In the past before, I always recommended to some of my friends to join a chapter of the GDI. You can still join if you want, and if you’re in the Bay Area, the San Francisco and the San Jose chapters are still active. If you would like to know why I’m not so much hyping up about GDI as much as I do with TBC, feel free to contact me directly.

MDN Web Docs

In every coding course, I’ve taken and currently taking, all shared the most reliable, most comprehensive documentation for (almost) anything and (almost) everything web development: MDN (Mozilla Developer Network) Web Docs. It’s an exciting and a godsend documentation site for beginners, mainly because of the community behind it, its organizational structure, and its huge variety of tutorials for the absolute beginners.

The Mozillian Community is a worldwide community of volunteer developers, writers, and anyone working in the tech industry, gathering together, and pitching in their contributions to build a better web world. Contributing to the Web Docs is just one portion of what this community does. I recently signed up for an account in hopes that I can somewhat contribute something, no matter how small or large this may be.

At the moment, I seem to be much better at writing about web technologies than actually making demos through code, so I may probably be doing some editing of existing docs or maybe having some additions and alterations to keep up with the latest technologies. MDN Docs also seem to plan on expanding and not just stuck with documentation and

The Union City Friends of Sister Cities

This was actually one of my dad’s local communities he was actively involved with. After his passing months ago, I thought about doing something to honor my dad’s legacy with the things he’s done with the community. Two months ago, my mom and I attended the Friends of Sister Cities Festival to join in the festivities and to also accept a posthumous award for my dad. I enjoyed the cultural shows and the food, but when I looked at their program, I noticed that there was a site URL printed at the bottom. I visited it just to be curious, but afterward, I finally figured out what I can do for this community.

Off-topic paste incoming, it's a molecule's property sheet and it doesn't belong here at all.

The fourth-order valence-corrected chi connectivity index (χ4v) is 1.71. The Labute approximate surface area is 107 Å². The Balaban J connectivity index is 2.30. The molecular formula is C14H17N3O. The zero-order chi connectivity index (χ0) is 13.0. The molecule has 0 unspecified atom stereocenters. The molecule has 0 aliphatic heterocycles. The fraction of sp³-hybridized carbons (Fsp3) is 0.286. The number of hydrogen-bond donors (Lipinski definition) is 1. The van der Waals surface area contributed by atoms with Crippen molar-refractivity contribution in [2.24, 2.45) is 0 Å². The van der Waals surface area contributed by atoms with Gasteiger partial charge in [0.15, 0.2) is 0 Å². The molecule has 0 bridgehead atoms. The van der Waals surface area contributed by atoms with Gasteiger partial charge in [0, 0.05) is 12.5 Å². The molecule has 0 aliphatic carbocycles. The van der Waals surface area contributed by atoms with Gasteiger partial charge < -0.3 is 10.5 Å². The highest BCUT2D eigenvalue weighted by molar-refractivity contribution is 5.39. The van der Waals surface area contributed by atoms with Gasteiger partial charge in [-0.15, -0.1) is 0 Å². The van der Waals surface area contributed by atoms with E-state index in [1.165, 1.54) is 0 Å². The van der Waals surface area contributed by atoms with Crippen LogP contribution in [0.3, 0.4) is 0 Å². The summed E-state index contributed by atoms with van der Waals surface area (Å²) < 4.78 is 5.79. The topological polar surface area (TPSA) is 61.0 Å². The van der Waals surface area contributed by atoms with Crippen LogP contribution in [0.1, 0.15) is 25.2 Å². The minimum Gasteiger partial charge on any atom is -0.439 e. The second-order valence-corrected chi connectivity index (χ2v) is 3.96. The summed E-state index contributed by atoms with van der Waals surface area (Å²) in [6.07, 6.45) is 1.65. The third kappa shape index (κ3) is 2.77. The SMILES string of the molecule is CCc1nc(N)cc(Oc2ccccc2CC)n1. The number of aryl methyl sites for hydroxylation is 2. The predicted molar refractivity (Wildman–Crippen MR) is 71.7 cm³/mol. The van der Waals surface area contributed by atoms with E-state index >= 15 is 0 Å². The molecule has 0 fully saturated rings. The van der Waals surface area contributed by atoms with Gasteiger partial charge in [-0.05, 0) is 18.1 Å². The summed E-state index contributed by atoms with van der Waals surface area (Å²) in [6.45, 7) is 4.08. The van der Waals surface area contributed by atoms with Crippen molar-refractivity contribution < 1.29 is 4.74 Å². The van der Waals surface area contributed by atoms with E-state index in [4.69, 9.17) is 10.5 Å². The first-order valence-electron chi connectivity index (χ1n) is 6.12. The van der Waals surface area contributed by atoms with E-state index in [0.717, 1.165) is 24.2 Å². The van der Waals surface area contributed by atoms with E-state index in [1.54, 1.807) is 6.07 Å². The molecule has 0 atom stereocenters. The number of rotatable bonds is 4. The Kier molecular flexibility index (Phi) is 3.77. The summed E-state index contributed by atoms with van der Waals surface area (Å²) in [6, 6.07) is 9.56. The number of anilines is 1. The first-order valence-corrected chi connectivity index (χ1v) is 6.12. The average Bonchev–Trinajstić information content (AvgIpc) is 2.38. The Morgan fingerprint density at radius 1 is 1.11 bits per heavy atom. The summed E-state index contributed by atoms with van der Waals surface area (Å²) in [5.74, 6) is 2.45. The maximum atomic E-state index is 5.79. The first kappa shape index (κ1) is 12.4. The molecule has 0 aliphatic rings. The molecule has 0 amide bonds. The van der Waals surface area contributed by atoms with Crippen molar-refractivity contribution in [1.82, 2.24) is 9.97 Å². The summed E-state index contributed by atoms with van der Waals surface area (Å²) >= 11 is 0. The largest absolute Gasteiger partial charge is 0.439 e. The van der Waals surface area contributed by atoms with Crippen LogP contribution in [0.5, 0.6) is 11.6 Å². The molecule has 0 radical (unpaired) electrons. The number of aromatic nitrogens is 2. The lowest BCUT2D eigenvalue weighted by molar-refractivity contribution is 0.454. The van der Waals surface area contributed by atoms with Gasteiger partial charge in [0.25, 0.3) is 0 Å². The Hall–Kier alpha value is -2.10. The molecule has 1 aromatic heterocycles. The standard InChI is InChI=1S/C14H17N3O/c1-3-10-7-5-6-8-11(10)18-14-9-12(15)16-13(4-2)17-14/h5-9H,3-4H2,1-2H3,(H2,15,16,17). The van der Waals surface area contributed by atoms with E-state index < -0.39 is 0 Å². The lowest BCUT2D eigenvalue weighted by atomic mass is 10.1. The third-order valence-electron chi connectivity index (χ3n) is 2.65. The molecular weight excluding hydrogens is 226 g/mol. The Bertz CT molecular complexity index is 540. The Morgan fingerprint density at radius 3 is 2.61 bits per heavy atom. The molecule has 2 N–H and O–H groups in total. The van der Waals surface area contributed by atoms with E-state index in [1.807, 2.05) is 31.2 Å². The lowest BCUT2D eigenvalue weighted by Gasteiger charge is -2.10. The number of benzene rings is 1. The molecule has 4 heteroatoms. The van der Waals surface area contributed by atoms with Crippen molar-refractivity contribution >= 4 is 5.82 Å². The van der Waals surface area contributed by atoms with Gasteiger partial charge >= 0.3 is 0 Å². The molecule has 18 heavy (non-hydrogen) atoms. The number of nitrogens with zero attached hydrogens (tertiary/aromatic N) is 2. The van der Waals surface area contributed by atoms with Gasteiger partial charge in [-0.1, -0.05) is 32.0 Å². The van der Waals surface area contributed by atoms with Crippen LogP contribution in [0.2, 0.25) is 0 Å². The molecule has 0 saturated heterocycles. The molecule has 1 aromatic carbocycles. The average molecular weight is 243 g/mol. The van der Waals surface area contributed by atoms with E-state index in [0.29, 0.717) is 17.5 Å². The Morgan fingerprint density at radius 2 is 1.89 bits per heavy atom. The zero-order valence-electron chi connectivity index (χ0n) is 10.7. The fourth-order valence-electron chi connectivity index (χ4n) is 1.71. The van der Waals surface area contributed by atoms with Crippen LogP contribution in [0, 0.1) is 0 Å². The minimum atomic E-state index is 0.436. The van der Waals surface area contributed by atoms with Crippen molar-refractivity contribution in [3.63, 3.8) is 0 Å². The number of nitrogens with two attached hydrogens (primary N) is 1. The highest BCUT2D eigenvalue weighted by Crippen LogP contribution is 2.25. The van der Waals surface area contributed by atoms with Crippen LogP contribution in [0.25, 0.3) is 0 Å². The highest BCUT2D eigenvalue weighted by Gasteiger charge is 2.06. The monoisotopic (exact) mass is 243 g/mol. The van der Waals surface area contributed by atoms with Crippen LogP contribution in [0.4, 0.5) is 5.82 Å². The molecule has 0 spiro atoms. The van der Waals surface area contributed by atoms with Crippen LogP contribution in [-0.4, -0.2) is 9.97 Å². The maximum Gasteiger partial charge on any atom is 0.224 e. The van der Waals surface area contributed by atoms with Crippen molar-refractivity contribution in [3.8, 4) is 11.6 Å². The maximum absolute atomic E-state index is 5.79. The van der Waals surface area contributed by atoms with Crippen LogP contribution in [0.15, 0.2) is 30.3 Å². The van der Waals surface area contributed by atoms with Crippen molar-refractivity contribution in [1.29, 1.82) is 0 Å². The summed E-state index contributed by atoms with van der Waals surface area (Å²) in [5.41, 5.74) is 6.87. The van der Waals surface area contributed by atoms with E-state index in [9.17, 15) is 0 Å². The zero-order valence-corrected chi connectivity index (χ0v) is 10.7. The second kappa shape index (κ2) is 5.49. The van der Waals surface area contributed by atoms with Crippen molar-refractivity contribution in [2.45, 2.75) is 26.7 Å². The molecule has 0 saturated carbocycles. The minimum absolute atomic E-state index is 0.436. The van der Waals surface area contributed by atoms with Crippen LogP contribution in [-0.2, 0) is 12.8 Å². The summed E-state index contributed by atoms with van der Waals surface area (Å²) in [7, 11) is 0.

I will write this in a case study/site study post in the future, once I get everything organized. I haven’t gotten the gist on how their site is going to look like or what type of content it’ll have, but I’ll eventually work on an outline and then present it to the Sister Cities Committee and see what they think.

Return to Skillcrush (once again!)

I’m really excited about what’s to come for my contributing and making a little bit of a difference to the community. In addition to all of this, I’m returning once again to Skillcrush with their newly-launched Python Programming course. I really need to keep in touch with my old community again that helped me through my WordPress and basic Ruby education.

A few years ago, I enrolled at their new Break into Tech program, in which you can have lifetime all-access to all the available courses under this program, with some additional courses 3 for new blueprints. So far, there are four new available: UX/UI Design and Practices, Digital Marketing, React, and the newly-launched Python.

I enrolled in both React and Python, mainly because I really like messing with code. Still, I love visual designs, but sometimes it can get a little tedious in comparison to coding. I still aim to be a full-stack developer (or somewhere near that level), therefore I still have to do upkeep on both front-end, back-end, and visual designing skills altogether.

There is something about Skillcrush and their curriculum platforms that makes them so endearing. Primarily, it’s geared towards women and non-binary folk because of its themes and language, but even men can join in for its clarity, interactivity, and most of all, the active community for both students and alumni in Slack.

I will definitely write more of my progresses in the near future! Till next time!

Some Extra Notes...

  1. Girl Develop It
  2. … or for those who aren’t happy with the issues, stood for
  3. which means additional prices, of course